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Ex-Texas Gov. Rick Perry prepares to step down as U.S. Energy Secretary amid Ukraine controversy

Rick Perry.
Rick Perry.

U.S. Energy Secretary Rick Perry is preparing for his exit from the Trump Cabinet with his name squarely in the middle of the Ukrainian controversy, raising the prospect that a once largely clean tenure could be clouded at the very end.

Perry plans to leave his post in the Trump administration by December, according to The Washington Post and The New York Times, although no formal announcement has been made.

In an administration with high turnover, Perry is among one of the longest serving Cabinet members who has remained on the job since the start of Trump’s presidency.

But the controversy that Perry has now entered stems from a whistleblower’s recent allegations that President Donald Trump asked Ukrainian President Volodymyr Zelensky earlier this year to investigate 2020 presidential candidate Joe Biden and his family, and that the White House attempted to cover up the conversation.

Perry was one of what one official called the “three amigos” leading U.S. relations with the country, although the extent of his knowledge of President Trump’s conversations and objectives remain unclear.

“We have what are called the three amigos, and the three amigos are Secretary Perry, Ambassador Volker and myself,” the U.S. ambassador to the European Union Gordon Sondland told a Ukrainian television program this summer. The three have “been tasked with sort of overseeing the Ukraine-U.S. relationship between our contacts at the highest levels of the US government, and now the highest levels of the Ukrainian government.”

Perry has met at least three times with Zelensky.

Perry is also is scheduled to meet with Ukrainian officials this coming week “to develop enhanced interconnections between Poland and Ukraine,” the department announced Friday.

Neither Perry nor his aides have said whether he knew of the President’s request to Zelensky, and an Energy Department official said that Perry made no mention of Biden in his conversations on Ukraine.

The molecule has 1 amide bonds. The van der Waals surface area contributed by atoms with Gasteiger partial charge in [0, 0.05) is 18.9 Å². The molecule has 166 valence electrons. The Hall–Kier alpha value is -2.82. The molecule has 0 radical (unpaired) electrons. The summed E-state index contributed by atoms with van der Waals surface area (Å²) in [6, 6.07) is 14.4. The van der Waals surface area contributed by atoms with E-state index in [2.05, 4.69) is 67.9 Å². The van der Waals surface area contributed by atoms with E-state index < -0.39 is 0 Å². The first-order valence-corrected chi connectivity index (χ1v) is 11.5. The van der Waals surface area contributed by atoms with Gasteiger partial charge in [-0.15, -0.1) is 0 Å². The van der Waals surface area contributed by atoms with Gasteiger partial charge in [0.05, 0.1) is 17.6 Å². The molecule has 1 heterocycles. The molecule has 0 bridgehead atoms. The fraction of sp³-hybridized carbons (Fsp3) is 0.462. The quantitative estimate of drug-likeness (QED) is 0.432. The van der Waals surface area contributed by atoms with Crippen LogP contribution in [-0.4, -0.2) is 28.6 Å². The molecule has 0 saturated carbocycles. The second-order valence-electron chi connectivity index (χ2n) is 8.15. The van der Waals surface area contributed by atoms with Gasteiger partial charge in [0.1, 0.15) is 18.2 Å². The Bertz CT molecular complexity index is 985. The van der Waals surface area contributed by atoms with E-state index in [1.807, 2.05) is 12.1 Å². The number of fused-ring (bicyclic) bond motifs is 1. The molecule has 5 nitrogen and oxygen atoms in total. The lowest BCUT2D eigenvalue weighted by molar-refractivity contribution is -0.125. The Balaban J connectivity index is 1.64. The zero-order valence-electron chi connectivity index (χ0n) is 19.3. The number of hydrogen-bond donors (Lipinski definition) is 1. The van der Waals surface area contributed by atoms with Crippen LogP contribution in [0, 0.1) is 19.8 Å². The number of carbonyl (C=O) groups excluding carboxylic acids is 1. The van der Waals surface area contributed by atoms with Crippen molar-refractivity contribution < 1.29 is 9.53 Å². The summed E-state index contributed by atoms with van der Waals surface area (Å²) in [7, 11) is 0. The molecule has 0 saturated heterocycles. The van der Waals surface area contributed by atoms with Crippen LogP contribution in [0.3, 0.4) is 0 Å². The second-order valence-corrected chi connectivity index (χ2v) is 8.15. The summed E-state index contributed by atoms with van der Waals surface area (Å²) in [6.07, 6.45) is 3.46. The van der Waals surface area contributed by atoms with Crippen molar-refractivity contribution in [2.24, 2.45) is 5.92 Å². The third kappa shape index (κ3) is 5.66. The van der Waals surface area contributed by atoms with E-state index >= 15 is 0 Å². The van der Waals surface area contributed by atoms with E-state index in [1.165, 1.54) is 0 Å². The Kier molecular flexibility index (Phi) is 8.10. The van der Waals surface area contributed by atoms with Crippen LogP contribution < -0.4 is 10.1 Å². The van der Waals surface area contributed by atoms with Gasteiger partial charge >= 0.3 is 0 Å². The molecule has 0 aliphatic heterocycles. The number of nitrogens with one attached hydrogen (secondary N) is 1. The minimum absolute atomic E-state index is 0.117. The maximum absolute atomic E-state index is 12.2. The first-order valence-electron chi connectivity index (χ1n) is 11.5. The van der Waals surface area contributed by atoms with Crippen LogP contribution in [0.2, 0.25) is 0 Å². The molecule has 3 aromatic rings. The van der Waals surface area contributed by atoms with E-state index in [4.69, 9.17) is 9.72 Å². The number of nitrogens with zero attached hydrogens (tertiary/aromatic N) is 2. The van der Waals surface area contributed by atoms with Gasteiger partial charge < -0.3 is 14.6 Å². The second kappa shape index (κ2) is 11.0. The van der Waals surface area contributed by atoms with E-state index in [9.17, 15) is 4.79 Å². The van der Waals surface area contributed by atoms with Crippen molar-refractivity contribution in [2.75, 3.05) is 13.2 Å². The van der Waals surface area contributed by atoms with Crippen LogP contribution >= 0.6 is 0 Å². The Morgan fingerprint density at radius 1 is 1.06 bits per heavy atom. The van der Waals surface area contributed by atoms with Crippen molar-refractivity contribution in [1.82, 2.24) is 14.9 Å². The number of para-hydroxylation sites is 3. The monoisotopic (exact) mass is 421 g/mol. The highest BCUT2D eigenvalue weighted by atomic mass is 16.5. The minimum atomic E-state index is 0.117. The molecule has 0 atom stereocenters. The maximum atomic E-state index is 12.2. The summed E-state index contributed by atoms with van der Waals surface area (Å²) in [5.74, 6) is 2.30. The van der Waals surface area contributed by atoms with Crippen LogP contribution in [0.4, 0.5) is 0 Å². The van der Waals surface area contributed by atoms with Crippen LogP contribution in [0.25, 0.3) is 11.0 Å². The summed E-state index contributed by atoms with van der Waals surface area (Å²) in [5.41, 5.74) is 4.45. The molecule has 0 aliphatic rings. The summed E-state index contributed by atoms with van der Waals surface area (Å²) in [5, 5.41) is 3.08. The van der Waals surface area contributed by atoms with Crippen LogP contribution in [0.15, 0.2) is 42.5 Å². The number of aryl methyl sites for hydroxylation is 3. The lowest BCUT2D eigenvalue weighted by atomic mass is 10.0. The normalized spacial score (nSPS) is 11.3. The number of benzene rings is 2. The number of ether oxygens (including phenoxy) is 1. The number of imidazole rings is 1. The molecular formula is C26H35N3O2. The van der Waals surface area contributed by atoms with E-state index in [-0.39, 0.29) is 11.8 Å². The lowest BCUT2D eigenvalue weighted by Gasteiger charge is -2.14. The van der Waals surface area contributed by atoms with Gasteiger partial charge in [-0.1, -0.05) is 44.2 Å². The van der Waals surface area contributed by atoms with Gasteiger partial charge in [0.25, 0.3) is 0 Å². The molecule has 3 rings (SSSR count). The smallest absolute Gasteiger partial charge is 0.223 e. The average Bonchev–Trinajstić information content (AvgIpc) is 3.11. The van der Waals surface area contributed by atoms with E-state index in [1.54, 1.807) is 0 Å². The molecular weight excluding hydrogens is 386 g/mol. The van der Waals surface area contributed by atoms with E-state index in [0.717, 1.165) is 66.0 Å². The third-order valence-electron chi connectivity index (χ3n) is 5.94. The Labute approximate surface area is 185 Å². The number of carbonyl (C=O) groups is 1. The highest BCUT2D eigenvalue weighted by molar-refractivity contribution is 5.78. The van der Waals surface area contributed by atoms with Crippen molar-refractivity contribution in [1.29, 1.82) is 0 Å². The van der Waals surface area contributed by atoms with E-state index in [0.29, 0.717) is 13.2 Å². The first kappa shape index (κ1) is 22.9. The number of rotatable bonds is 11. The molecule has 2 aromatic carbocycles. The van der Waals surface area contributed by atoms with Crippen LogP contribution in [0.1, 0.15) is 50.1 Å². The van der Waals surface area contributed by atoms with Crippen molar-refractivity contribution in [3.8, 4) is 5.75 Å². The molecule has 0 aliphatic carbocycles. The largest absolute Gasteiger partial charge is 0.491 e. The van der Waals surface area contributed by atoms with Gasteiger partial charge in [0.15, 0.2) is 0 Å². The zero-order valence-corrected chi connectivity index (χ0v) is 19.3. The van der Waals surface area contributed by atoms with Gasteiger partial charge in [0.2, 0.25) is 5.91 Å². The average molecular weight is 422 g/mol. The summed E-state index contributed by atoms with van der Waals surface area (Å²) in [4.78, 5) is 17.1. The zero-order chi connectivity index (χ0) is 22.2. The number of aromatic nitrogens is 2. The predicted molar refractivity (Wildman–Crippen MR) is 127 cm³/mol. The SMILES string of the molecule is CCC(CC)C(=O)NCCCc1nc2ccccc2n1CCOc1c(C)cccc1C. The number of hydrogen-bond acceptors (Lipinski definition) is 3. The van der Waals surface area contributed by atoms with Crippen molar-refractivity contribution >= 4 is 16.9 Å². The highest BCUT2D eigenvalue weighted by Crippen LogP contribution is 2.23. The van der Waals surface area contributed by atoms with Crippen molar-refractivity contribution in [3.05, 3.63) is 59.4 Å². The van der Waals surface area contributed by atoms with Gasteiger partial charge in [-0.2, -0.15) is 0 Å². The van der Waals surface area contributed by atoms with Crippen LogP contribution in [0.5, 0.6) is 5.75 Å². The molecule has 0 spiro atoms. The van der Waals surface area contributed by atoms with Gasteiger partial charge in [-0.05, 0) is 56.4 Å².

The department’s limited statements about what was discussed in those meetings focus on energy policy. One also notes that Zelensky “articulated his administration’s commitment to defeating corruption and pledged to launch much anticipated reforms.”

The top Democrat on the Foreign Relations Committee, U.S. Sen. Bob Menendez, asked Perry about several of those conversations and whether he has any knowledge of the highly classified White House system where, the whistleblower alleged, White House officials tried to bury notes of the Trump-Zelensky call.

Perry’s spokeswoman, Shaylyn Hynes, said in response to the request that the “Department is always willing to work with Congress in response to requests that follow proper procedures,” but did not specify whether the department believes Menendez’s request is “proper.” Menendez requested a reply from Perry by Friday.

Perry turned to humor this week when asked why he was tapped to replace Vice President Mike Pence on one of the trips to meet with Zelensky.

“Oh I think it’s because I’m just such a darned good Cabinet member, and very capable, and probably pretty knowledgeable about the energy industry,” he said at an energy conference.

Perry apparently visited the White House on Friday. Perry posted online late Thursday that he planned to bring one of his grandchildren “to the White House tomorrow to have pic with POTUS.”

Since taking the position of energy secretary, Perry has held unusually firm footing in the high-turnover Cabinet, surviving — largely outside of the harsh DC spotlight — as scandal, infighting, and ethical lapses dragged his colleagues down.

Perry’s departure from office has been in the works for a while and is a planned succession as Perry looks to move to the private sector, a source with ties to Perry said.

Hynes did not specify a timeline for Perry’s departure in a statement issued as news outlets reported that Perry would depart later this year.

She said the reports were based “on rumors,” and noted “he is still the Secretary of Energy and a proud member of President Trump’s cabinet. One day the media will be right. Today is not that day.”

In office, Perry has made a point of visiting and praising the work of the department’s national laboratories. He said at his confirmation hearings that he regretted calling for the department’s elimination during his 2012 presidential campaign.

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